Meeting the men in charge
It's a funny old game, Saint. Eight months on from writing my last blog at Euro 2008, which was about interviewing Guus Hiddink, I've been asked to write again, only to find that the news is full of.....Guus Hiddink.
The great Dutchman is Chelsea-bound and will become a regular face and voice on our airwaves, for the next three months at least. From a journalist's point of view, that has to be a good thing. A man with vast experience of world football who speaks excellent English but doesn't suffer fools should go down well with the British football public.
He's different to Luiz Felipe Scolari, whose Chelsea media conferences were usually entertaining but often baffling. For example, I asked Scolari once whether he shared Rafa Benitez's views on the busy international calendar - he seemed to agree and disagree in equal measure, leaving journalists scratching their heads as to what to report.
What about other managers and their approach to the media? I, like many other reporters, was sad if not surprised to hear of the departure of Tony Adams from Portsmouth. In my experience, Adams was always polite and patient, on and off air, and tried to give his honest view. Perhaps he was too honest for his own good at times, answering questions such as "where do you think it went wrong today, Tony?" with "I really don't know."
To many, that was refreshing, to others (such as his bosses, no doubt) a little concerning. He had one habit which amused and frustrated broadcasters in particular. Adams would think so deeply about answering a simple question that, after speaking for a minute or so, he'd have to ask "what was the question again?" Whilst endearing, it led to reporters muttering "I hope he doesn't lose his train of thought like that with the players or they could be in trouble".
I was talking to a journalism student the other day who asked me "who do you most enjoy interviewing?" I immediately answered "Arsene Wenger". She told me that everyone said that. The reason is simple. The Frenchman will always answer the question, whether he's comfortable with it or not. His words are always considered and he'll often tell you something you weren't expecting to hear, although sometimes what you weren't wanting to hear! He's also quite happy to have a laugh with you if you're trying to tease something out of him.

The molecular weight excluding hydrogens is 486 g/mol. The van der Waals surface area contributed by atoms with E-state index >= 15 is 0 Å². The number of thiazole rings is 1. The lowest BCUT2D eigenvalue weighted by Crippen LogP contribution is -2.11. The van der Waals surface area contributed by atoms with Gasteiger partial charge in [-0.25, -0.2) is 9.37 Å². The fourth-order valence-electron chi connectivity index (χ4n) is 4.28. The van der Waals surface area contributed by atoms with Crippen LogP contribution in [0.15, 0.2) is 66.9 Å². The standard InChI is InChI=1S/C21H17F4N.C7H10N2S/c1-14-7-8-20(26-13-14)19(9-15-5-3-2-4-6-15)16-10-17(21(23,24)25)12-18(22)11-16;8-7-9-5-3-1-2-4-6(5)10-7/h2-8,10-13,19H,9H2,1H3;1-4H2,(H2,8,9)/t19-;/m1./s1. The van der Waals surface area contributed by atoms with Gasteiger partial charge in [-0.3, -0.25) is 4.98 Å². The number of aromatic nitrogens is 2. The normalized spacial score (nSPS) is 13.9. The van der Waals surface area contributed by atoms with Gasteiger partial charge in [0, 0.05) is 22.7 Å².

Other personal favourites include Neil Warnock, who manages to verbally assassinate referees with a big grin on his face, and Mick McCarthy, who has a wonderful Yorkshire turn of phrase and a highly amusing ability to adapt swear words for the occasion! Someone should compile a book of his quotes and make sure the asterisk key on their keyboard is fully functional...
Seeing as I work for the BBC, I haven't interviewed Sir Alex Ferguson but have spoken to many reporters who have. The consensus is that the man absolutely terrifies them! One television sound engineer told me that Sir Alex has been known to amuse himself in a media conference by playing a little game. He'd randomly select one of the assembled microphones in front of him and casually pick at the foam protector whilst speaking. He'd then look around the room to see which sound man was going berserk, knowing his day's work was ruined!
Leicester's Nigel Pearson is an interesting character. It's fair to say that he's not too keen on the media. I realised this when I covered his side's recent FA Cup defeat at Crystal Palace. While I was doing my preparation, I listened online to an interview he'd given to local radio and, on hearing several sarcastic answers, thought "oh, he doesn't like the interviewer". I then heard him speak in person after the game and realised he doesn't like any interviewers! Leicester fans won't care a jot, though, as he's doing a fantastic job and they look a certainty for promotion.
That's the way it works for football managers. Win games and nobody cares about your public demeanour. Fail to win them and everything you say and how you say it will be heavily scrutinised. Just ask Benitez and Adams.